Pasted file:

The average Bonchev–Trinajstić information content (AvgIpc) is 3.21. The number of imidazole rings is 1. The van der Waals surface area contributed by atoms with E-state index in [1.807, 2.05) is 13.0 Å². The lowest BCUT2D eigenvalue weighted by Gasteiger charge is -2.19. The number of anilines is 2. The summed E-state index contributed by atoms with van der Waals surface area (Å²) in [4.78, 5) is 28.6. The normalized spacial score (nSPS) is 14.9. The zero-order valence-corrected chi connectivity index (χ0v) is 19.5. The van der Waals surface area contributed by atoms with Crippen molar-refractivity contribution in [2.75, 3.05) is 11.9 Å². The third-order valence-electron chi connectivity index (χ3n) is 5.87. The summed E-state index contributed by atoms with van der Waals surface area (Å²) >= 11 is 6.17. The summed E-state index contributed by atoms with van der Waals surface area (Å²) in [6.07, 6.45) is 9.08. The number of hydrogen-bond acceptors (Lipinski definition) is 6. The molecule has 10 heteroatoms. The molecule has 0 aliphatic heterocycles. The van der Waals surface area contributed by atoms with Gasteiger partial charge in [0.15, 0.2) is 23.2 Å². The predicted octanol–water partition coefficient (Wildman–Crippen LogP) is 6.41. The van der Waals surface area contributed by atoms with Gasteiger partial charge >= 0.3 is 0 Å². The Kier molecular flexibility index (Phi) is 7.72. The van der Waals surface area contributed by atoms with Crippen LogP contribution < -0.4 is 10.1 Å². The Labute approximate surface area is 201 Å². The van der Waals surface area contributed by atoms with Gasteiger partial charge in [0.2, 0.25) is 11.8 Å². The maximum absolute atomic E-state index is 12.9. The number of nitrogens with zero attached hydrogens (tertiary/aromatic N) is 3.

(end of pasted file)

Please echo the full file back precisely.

The average Bonchev–Trinajstić information content (AvgIpc) is 3.21. The number of imidazole rings is 1. The van der Waals surface area contributed by atoms with E-state index in [1.807, 2.05) is 13.0 Å². The lowest BCUT2D eigenvalue weighted by Gasteiger charge is -2.19. The number of anilines is 2. The summed E-state index contributed by atoms with van der Waals surface area (Å²) in [4.78, 5) is 28.6. The normalized spacial score (nSPS) is 14.9. The zero-order valence-corrected chi connectivity index (χ0v) is 19.5. The van der Waals surface area contributed by atoms with Crippen molar-refractivity contribution in [2.75, 3.05) is 11.9 Å². The third-order valence-electron chi connectivity index (χ3n) is 5.87. The summed E-state index contributed by atoms with van der Waals surface area (Å²) >= 11 is 6.17. The summed E-state index contributed by atoms with van der Waals surface area (Å²) in [6.07, 6.45) is 9.08. The number of hydrogen-bond acceptors (Lipinski definition) is 6. The molecule has 10 heteroatoms. The molecule has 0 aliphatic heterocycles. The van der Waals surface area contributed by atoms with Gasteiger partial charge in [0.15, 0.2) is 23.2 Å². The predicted octanol–water partition coefficient (Wildman–Crippen LogP) is 6.41. The van der Waals surface area contributed by atoms with Gasteiger partial charge >= 0.3 is 0 Å². The Kier molecular flexibility index (Phi) is 7.72. The van der Waals surface area contributed by atoms with Crippen LogP contribution < -0.4 is 10.1 Å². The Labute approximate surface area is 201 Å². The van der Waals surface area contributed by atoms with Gasteiger partial charge in [0.2, 0.25) is 11.8 Å². The maximum absolute atomic E-state index is 12.9. The number of nitrogens with zero attached hydrogens (tertiary/aromatic N) is 3.